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Helping the Kids of Molocaboc

Submitted by Troy Mikulka on September 10, 2013 7:20 pm

I first met Roger Rochar in 2011 on a ferry boat in Manila bay and I instantly liked the guy. He told me he had volunteered to become the principal at a school on a remote fishing island to help kids get a better education so they could get off the island some day. Roger had a plan and a vision but he lacked the funding and support to make that vision a reality.

 

I followed him on Facebook and watched his progress with his initiatives and it became clear he really did need help, and so I reached out. Roger has a Master’s in economic development and the two of us hold the same belief about teaching a person to fish versus giving him a fish. We believe in teamwork and brainstormed ways of getting the community involved.

As Roger went over some of his plans with me for improving the lives of these children, I was struck by how concerned he was that many of the kids didn’t go to school because they were too hungry to study. Many also couldn’t go to school because they needed to help feed their families instead. At the time, a lot of families on the island could barely eat 3 meals a day, and you’d see these kids, some of them very young, out trying to catch shell fish or looking for cans. Some of the kids were even sent to the mainland to find food and work.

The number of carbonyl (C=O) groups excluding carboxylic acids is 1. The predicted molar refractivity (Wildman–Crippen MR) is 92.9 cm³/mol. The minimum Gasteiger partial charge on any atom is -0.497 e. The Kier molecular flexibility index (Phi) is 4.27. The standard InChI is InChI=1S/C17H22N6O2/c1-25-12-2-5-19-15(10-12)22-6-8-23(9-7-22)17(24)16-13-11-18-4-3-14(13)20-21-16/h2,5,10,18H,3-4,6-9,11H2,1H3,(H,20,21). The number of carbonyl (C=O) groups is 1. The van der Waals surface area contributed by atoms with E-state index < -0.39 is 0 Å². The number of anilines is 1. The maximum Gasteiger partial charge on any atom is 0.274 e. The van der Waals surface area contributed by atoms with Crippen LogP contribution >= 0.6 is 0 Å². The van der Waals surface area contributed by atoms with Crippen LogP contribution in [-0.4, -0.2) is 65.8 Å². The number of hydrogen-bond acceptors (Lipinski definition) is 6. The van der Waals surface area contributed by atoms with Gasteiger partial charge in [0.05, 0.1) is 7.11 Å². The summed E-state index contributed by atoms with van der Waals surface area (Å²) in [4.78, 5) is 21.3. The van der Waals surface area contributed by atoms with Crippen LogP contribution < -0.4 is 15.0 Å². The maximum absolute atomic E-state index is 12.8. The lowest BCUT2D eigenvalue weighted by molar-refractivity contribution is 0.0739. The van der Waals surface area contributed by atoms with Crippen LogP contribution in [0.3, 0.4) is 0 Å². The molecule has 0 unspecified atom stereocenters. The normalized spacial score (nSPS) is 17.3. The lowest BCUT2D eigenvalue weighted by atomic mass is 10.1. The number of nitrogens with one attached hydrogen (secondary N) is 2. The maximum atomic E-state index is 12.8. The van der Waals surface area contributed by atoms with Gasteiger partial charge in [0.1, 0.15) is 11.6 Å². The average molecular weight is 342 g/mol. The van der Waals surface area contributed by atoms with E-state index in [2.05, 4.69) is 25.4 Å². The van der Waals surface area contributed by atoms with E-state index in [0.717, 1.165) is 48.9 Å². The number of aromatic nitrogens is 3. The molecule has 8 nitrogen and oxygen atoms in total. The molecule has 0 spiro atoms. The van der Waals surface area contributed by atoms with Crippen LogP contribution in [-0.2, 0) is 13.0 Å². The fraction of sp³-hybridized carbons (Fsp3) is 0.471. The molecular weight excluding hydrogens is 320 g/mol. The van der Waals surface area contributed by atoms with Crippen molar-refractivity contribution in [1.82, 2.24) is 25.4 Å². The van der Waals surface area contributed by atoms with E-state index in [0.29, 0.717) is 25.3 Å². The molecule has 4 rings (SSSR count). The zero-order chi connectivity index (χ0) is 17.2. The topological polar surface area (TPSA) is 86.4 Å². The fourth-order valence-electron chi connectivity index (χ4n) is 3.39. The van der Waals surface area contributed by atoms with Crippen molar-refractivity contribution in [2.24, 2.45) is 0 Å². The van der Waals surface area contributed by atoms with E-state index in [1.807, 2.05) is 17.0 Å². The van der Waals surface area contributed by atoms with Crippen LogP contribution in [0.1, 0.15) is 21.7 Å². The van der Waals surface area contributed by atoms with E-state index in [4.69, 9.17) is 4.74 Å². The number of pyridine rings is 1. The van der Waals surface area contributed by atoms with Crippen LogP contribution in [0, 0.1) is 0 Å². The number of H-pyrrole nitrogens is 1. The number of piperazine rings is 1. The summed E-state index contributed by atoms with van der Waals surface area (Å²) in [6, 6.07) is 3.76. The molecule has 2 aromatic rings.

I first met Roger Rochar in 2011 on a ferry boat in Manila bay and I instantly liked the guy. He told me he had volunteered to become the principal at a school on a remote fishing island to help kids get a better education so they could get off the island some day. Roger had a plan and a vision but he lacked the funding and support to make that vision a reality. I followed him on Facebook and watched his progress with his initiatives and it became clear he really did need help, and so I reached out. Roger has a Master’s in economic development and the two of us hold the same belief about teaching a person to fish versus giving him a fish. We believe in teamwork and brainstormed ways of getting the community involved. As Roger went over some of his plans with me for improving the lives of these children, I was struck by how concerned he was that many of the kids didn’t go to school because they were too hungry to study.  Many also couldn’t go to school because they needed to help feed their families instead. At the time, a lot of families on the island could barely eat 3 meals a day, and you’d see these kids, some of them very young, out trying to catch shell fish or looking for cans. Some of the kids were even sent to the mainland to find food and work. There was one young girl, Christina, who made a big impression on me. At only 13 years of age, she and her younger siblings had to work finding shell food to eat because their father, who had a mental illness, could no longer work to feed the family. Christina’s mother had to clean other people’s laundry to have enough money to buy her family a small amount of rice. Band of Brothers teamed up with Roger and started a food program that helped 90 of the very poorest kids on the island finally have at least one full meal a day. You can’t learn when you’re hungry. Next, we created small dikes and footbridges at the school which stopped flooding at high tide in some areas of the school grounds. The bridges also allowed kids to get across the water between the individual classrooms in areas of the school grounds that did still get flooded. We also committed to starting a scholarship fund for those hard-working students who would qualify. With Roger’s commitment to improving the school for the children and Bobf commitment to support Roger, life on this tiny tropical island was changing significantly. Children could stop searching for food and start coming to a clean school which was a nurturing environment where they felt safe and were regarded with care by their friendly teachers and school principal. Some students were even getting off of the island to go to university. Roger would send me photos of the kids and I loved seeing the big smiles on their faces. They were happy because they finally had hope for a better future. And then the island was hit by the strongest typhoon in history.